I wanted to elevate a response to one of the comments on an earlier post to the status of a full post, so it’s hopefully a bit more discoverable.
The author writes:
“I would’t mind dismissing Yet Another Popup, if it would have the decency to pop up already. UAC takes for-freaking-ever to ask my permission to do something I just told the computer to do. If it happened right away, it would be no biggie, but I frequently have to wait 20, 30, 40 seconds (sometimes way, way longer–about 30 minutes for a game download and install once) before the UAC prompt on the secure desktop. This is why I want to turn the damn thing off–because of its horrible performance! And it’s all well and good to blame this on ill-behaved apps, but who owns UAC? That’s right, Windows. I suspect for most users UAC is just another reason why Vista comes across as one of the clunkiest Windows releases ever.”
And yes, Jason, you have a very fair point – that user experience sucks, and I hate user experiences that suck! Let’s discuss.
First, we need to determine where exactly the problem occurs, because there are two possibilities. The first is that we’re having trouble transitioning to the secure desktop. Given the current implementation, this is generally caused by limitations in the graphics card drivers to support this transition. If you end up staring at a black screen for a while, then this is likely the culprit. Unfortunately, there isn’t much to do about this. One option is to get a new graphics card. (Easier said than done, right?) The other is to turn off switching to the secure desktop for elevation prompts, which has a couple of issues. First, it’s somewhat less secure (a malicious application could disguise the dialog by painting something in front of it, and since the boundary of a window message is the desktop any potential loopholes could be exploited to auto-elevate – let’s just say we did the secure desktop thing on purpose). Second, we disable this via group policy, but home SKUs don’t have group policy editing included, which means you end up resorting to an obscure registry hack (also easier said than done, right?). So, I’m really kind of hoping you don’t fall into this bucket.
The far more common bucket would be the case where everyone would be impacted with a given exe – and there is something the developers could do about this (and you can too, if you throw a shim at it). So let’s discuss this one, and we will continue to try to push the software ecosystem in this direction to resolve it through policy rather than technology.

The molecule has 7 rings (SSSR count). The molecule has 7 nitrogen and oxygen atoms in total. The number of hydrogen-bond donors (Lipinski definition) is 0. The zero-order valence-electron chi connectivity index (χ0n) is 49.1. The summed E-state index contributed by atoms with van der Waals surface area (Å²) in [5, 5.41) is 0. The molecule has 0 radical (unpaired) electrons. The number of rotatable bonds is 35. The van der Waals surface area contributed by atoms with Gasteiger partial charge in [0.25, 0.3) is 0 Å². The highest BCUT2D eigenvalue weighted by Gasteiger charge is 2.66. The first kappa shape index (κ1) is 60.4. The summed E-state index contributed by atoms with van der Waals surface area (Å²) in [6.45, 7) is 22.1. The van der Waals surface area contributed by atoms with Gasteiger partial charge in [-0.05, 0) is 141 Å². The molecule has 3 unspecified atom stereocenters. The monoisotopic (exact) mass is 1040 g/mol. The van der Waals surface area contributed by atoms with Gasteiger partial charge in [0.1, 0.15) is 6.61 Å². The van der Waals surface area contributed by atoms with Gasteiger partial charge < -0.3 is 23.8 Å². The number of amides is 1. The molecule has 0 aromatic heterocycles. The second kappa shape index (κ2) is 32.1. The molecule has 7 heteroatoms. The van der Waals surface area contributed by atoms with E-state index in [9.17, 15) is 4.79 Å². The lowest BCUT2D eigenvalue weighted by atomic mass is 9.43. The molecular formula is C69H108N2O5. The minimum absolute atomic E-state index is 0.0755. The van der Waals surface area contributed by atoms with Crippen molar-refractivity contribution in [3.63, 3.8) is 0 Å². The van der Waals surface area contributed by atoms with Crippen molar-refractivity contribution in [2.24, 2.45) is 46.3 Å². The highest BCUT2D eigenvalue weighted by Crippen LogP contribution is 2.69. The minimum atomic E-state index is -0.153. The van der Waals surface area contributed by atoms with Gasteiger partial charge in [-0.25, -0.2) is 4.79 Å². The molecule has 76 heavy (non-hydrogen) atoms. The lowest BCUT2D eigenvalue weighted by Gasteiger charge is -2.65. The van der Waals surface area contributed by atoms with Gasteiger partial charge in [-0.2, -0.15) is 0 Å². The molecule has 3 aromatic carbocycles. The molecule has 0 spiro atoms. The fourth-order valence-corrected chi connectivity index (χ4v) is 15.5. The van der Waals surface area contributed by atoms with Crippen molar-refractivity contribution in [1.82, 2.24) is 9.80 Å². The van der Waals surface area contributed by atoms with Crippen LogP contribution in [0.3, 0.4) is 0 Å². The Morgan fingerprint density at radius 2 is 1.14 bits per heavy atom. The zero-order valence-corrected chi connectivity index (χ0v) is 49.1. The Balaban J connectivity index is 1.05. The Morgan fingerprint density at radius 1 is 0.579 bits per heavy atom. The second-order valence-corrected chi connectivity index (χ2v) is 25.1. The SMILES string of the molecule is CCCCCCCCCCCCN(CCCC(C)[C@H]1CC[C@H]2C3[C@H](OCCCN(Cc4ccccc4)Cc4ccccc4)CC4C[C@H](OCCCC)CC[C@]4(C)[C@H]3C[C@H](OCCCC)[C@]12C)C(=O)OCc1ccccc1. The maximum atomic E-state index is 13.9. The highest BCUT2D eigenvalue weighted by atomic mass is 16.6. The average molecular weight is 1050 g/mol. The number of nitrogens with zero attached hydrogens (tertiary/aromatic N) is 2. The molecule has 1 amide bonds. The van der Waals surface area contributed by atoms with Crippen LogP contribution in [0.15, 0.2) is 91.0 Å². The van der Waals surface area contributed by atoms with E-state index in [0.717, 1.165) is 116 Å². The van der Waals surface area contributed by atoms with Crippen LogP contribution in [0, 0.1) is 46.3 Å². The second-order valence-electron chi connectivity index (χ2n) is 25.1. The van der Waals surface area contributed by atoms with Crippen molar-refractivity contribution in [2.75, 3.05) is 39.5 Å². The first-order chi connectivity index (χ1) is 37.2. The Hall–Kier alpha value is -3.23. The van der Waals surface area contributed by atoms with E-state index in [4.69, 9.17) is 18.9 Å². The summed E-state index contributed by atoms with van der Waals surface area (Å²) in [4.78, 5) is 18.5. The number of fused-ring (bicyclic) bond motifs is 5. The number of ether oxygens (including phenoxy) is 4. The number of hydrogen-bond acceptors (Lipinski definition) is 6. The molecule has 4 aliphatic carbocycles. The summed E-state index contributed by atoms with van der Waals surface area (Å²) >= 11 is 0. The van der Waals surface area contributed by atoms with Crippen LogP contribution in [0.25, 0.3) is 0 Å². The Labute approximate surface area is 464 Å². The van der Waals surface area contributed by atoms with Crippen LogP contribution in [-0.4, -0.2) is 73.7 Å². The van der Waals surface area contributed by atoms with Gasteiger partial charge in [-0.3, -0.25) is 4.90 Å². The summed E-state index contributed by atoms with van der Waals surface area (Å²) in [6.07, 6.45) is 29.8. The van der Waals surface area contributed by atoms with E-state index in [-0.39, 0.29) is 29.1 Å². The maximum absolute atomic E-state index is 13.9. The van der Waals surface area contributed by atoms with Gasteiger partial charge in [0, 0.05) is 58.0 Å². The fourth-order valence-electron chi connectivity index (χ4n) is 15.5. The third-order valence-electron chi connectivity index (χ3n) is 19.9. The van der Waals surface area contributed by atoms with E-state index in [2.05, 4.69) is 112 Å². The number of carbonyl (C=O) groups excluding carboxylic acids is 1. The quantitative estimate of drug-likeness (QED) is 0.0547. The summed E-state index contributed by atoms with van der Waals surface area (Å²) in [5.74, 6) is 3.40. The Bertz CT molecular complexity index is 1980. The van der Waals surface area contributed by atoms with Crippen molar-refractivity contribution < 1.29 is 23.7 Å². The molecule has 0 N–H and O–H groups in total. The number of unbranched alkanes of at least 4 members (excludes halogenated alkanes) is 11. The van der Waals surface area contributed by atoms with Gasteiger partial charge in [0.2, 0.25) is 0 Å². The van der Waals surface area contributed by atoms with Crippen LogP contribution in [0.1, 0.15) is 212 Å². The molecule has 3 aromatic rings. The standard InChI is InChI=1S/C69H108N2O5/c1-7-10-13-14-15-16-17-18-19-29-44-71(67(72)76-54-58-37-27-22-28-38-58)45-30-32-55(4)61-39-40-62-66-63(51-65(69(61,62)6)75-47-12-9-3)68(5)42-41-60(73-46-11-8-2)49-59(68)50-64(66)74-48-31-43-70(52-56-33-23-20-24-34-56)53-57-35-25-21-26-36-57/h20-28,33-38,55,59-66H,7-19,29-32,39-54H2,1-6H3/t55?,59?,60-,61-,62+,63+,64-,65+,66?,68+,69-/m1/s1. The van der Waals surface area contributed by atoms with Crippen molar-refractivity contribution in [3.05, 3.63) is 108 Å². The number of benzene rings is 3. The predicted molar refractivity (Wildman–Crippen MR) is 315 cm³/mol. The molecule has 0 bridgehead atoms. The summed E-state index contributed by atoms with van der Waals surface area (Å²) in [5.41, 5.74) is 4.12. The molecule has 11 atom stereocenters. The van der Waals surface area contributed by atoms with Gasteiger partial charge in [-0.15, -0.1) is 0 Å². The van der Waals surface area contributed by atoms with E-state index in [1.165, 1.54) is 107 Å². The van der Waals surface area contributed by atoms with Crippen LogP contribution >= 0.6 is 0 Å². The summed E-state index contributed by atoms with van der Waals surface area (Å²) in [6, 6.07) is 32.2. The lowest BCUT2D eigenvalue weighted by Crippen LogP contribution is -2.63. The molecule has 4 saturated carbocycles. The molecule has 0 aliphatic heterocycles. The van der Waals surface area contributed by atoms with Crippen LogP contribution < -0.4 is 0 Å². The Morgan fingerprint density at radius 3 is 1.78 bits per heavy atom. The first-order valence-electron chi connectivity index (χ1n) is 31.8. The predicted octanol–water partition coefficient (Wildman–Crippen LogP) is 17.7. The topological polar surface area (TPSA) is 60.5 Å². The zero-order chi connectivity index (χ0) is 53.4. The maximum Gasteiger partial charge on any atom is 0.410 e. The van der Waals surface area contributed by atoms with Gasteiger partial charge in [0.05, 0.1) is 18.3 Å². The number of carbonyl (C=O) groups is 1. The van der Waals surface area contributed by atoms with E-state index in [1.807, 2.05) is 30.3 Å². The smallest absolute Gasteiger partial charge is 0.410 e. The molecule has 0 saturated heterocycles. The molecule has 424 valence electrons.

When we need to authorize a request for elevation, we look at the binary to see if it is signed. There is a difference in the UAC prompt if the application is signed – instead of being kind of orange and scary, it’s greyish and more neutral. But the fact that it’s signed means we have to verify the signature. And herein lies the problem.
Clearly signatures are a good thing, particularly for huge downloads from arbitrary sites. So we don’t discourage signing – quite the opposite! But say you have a 10GB setup.exe that gets prompted for elevation due to GenericInstaller (which tries to ferret out setups by looking for heuristic evidence). That means we have to touch the entire 10GB file to verify that the binary has not been modified since it was signed – and that’s a lot of disk I/O (and the reason you wait for the elevation prompt). If you are running such a huge file repeatedly, you can skip over the signature check by applying the NoSignatureCheck shim using Compatibility Administrator – this will eliminate your wait. But, if you’re only running it once, it may be worth it to you to actually perform the check.
What could the developer do? They could manifest the self-extracting setup.exe to request asInvoker. The unpacker could then launch a small application that does the setup, which is signed but small enough that the validation doesn’t take long. So, instead of waiting to validate the entire self-extracting package (when you may not even need all of it) you only wait to validate the actual setup, which clearly you’d want to manifest as requireAdministrator if you are doing a per-machine installation.
If you are noticing one particular source of exes that take a long time to pop up, my guess is they are elevating the outside package and doing a complete signature check over the entire setup package. Let us know if we need to evangelize to one particular group of folks. Is there any one source where you see this happening more frequently than other times? For this is an instance where we, as a platform, have made it possible to be either high performance or low performance. We rely on third party developers to take the high-performance path, but we don’t always reach everyone to tell them how. However, we can’t remove the low-performance path, so we have to continue to extend our outreach. Clearly, we still have work to do.
As for your 30-minute experience – we have no clue. We’d have to debug that one.